blue and white exit signage mounted on brown brick wall 
Photo by Bernard Hermant on Unsplash

Unsubscribing Difficulties

I have a problem. Well, actually a lot of problems.

Though in this case, I am the victim of someone else’s problem.

And as a result of this problem, I am not going to get a valuable service and they aren’t going to get several thousand dollars of my money.

do not touch sticker
Photo by Markus Spiske on Unsplash

I started to fill out the very complicated form that they feel is necessary in order to be able to take my money. The problems with that are a story for another day.

I got halfway (well maybe 99% of the way; can’t tell since there is no progress indicator) in filling out the form and ran out of time. I had barely allocated a single century to the five-minute task.

Since then, they have been sending me two rich media-filled emails a day (won’t mention the megabytes as the images are inlined). There is no unsubscribe link. The email blithely tells me to not bother replying because it is automated. The unsubscribe button in my Superhuman mail client doesn’t succeed in unsubscribing me.

I gave up. I blocked them. They are blacklisted. If I were a better citizen, I would have reported them to the various spam police and the mailing service. I didn’t think of it at the time.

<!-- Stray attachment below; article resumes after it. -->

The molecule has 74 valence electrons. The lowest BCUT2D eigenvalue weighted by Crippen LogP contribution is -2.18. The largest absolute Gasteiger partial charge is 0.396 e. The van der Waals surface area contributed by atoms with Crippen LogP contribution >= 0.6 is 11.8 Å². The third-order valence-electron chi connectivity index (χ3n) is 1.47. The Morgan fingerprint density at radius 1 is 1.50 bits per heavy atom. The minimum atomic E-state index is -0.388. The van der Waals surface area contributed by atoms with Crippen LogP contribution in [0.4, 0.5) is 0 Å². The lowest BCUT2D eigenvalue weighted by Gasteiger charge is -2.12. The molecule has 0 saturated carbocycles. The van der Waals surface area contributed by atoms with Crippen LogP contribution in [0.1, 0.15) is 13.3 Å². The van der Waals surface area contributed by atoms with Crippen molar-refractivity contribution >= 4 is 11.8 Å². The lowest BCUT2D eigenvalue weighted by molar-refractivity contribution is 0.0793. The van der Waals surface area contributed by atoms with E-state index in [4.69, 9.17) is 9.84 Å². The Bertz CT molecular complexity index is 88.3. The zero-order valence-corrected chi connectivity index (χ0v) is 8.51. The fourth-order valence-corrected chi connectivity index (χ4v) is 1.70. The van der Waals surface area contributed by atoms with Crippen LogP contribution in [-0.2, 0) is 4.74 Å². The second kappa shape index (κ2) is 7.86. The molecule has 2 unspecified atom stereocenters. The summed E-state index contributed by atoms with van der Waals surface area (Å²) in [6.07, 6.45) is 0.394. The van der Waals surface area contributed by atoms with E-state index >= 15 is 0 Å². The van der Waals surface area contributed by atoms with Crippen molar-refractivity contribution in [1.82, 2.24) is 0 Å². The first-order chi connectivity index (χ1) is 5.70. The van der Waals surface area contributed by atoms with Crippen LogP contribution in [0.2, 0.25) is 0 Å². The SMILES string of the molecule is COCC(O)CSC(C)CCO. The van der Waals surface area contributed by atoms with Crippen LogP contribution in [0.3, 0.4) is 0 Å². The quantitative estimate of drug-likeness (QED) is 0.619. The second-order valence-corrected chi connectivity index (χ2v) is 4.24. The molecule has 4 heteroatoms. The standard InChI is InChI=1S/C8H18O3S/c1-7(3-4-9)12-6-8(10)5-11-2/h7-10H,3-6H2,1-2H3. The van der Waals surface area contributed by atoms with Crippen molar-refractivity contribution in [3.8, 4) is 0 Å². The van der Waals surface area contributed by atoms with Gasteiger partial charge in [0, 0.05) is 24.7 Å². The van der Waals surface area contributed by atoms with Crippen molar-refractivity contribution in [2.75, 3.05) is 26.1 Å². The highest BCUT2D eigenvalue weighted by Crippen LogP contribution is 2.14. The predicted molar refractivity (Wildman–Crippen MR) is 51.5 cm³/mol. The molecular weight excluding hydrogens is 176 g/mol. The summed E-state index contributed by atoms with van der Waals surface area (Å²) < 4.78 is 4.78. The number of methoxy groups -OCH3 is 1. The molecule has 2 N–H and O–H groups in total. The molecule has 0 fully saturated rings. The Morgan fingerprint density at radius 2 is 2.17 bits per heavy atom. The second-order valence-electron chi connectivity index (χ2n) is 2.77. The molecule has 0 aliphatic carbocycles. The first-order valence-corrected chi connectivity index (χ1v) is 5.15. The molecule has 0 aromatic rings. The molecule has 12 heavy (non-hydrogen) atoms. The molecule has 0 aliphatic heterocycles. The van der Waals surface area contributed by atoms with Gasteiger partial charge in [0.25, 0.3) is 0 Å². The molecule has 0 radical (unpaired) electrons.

Had I just gotten a reminder every few days, they would have eventually gotten my money and given presuming they did good work, a lot of referrals. The abandoned shopping cart problem is pretty well understood; though apparently not by them.

Instead, they’ll get nothing, other than having potential customers and writers who ask about them by name, hearing the longer version of this story.

I suppose that this preventing | detecting | repairing this should be another suckage reduction service that we should be offering.

Yet another way to lose customers without even knowing it.

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Written by Russell Brand

Russell has started three successful companies, one of which helped agencies of the federal government become very early adopters of open source software, long before that term was coined. His first project saved The American taxpayer 250 million dollars. In his work within federal agency, he was often called, “the arbiter of truth,” facilitating historically hostile groups and factions to effectively work together towards common goals


Handling email with distinction: Distaste rather Dread


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